If you want to read about the Coronavirus, please read the information that has been provided by Web MD. In general it is important to understand the Coronavirus is much like getting the Flu. You are typically not going to die from either one unless you are immune compromised, frail and elderly or have underlying major medical problems such as heart disease, emphysema or poorly controlled asthma. This is not on par with a virus like Ebola, which is deadly for a high percentage of those who acquire it.
What Is a Coronavirus?
Coronaviruses were first identified in the 1960s, but we don’t know where they come from. They get their name from their crown-like shape. Sometimes, but not often, a coronavirus can infect both animals and humans.
Most coronaviruses spread the same way other cold-causing viruses do: through infected people coughing and sneezing, by touching an infected person’s hands or face, or by touching things such as doorknobs that infected people have touched.
Almost everyone gets a coronavirus infection at least once in their life, most likely as a young child. In the United States, coronaviruses are more common in the fall and winter, but anyone can come down with a coronavirus infection at any time.
Common Symptoms of Coronavirus
The symptoms of most coronaviruses are similar to any other upper respiratory infection, including runny nose, coughing, sore throat, and sometimes a fever. In most cases, you won’t know whether you have a coronavirus or a different cold-causing virus, such as rhinovirus.there’s no reason to. The test results wouldn’t change how you treat your symptoms, which typically go away in a few days.
But if a coronavirus infection spreads to the lower respiratory tract (your windpipe and your lungs), it can cause pneumonia, especially in older people, people with heart disease, or people with weakened immune systems.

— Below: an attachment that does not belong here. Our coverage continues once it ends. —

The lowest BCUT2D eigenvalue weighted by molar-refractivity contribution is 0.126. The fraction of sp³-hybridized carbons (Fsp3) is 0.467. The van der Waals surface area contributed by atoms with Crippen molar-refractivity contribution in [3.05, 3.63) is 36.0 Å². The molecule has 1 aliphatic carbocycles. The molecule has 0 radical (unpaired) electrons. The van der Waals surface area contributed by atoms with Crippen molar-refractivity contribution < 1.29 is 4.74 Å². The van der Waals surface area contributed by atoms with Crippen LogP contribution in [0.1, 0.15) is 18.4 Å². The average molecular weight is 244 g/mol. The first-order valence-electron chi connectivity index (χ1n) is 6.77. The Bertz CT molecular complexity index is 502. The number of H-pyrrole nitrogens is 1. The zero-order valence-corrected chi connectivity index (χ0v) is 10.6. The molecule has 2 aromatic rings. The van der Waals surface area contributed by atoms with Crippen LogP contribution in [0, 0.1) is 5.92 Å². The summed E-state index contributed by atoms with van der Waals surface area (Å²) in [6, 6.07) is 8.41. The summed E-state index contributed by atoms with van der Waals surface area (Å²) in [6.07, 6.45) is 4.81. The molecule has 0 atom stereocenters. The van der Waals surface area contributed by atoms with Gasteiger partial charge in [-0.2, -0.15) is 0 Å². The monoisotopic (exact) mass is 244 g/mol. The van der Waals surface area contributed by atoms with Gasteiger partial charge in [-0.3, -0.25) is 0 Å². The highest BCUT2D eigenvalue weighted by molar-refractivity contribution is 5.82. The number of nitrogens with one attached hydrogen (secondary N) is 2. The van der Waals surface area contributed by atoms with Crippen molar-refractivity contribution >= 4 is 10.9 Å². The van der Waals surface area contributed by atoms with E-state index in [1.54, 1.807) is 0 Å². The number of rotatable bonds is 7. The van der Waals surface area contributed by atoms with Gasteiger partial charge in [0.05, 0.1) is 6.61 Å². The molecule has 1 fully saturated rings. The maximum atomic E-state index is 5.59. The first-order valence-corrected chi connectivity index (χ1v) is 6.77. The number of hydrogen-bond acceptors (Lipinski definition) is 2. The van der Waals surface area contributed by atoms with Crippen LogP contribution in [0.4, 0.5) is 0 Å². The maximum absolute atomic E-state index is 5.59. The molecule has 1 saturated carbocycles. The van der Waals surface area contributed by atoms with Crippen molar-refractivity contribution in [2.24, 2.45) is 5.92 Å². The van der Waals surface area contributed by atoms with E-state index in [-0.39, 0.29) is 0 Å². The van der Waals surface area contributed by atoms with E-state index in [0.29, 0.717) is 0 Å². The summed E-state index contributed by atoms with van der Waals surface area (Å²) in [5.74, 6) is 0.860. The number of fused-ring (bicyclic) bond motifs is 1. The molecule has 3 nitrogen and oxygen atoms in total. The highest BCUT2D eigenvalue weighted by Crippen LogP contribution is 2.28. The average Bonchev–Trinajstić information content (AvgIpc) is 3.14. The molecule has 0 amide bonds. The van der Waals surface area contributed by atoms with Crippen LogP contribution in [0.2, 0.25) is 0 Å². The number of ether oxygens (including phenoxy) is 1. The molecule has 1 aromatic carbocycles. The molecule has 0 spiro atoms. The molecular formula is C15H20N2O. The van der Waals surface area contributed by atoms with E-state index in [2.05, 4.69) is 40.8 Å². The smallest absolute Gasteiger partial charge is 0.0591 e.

What to Do About Coronavirus
There is no vaccine for coronavirus. To help prevent a coronavirus infection, do the same things you do to avoid the common cold:
• Wash your hands thoroughly with soap and warm water or with an alcohol-based hand sanitizer.
• Keep your hands and fingers away from your eyes, nose, and mouth.
• Avoid close contact with people who are infected.
You treat a coronavirus infection the same way you treat a cold:
• Get plenty of rest.
• Drink fluids.
• Take over-the-counter medicine for a sore throat and fever. But don’t give aspirin to children or teens younger than 19; use ibuprofen or acetaminophen instead.
A humidifier or steamy shower can also help ease a sore and scratchy throat.
Even when a coronavirus causes MERS or SARS in other countries, the kind of coronavirus infection common in the U.S. isn’t a serious threat for an otherwise healthy adult. If you get sick, treat your symptoms and contact a doctor if they get worse or don’t go away. Walk in to FirstCare, call for an appointment or get on line before you arrive if you are concerned about any medical illness. 845 691 3627 x 4.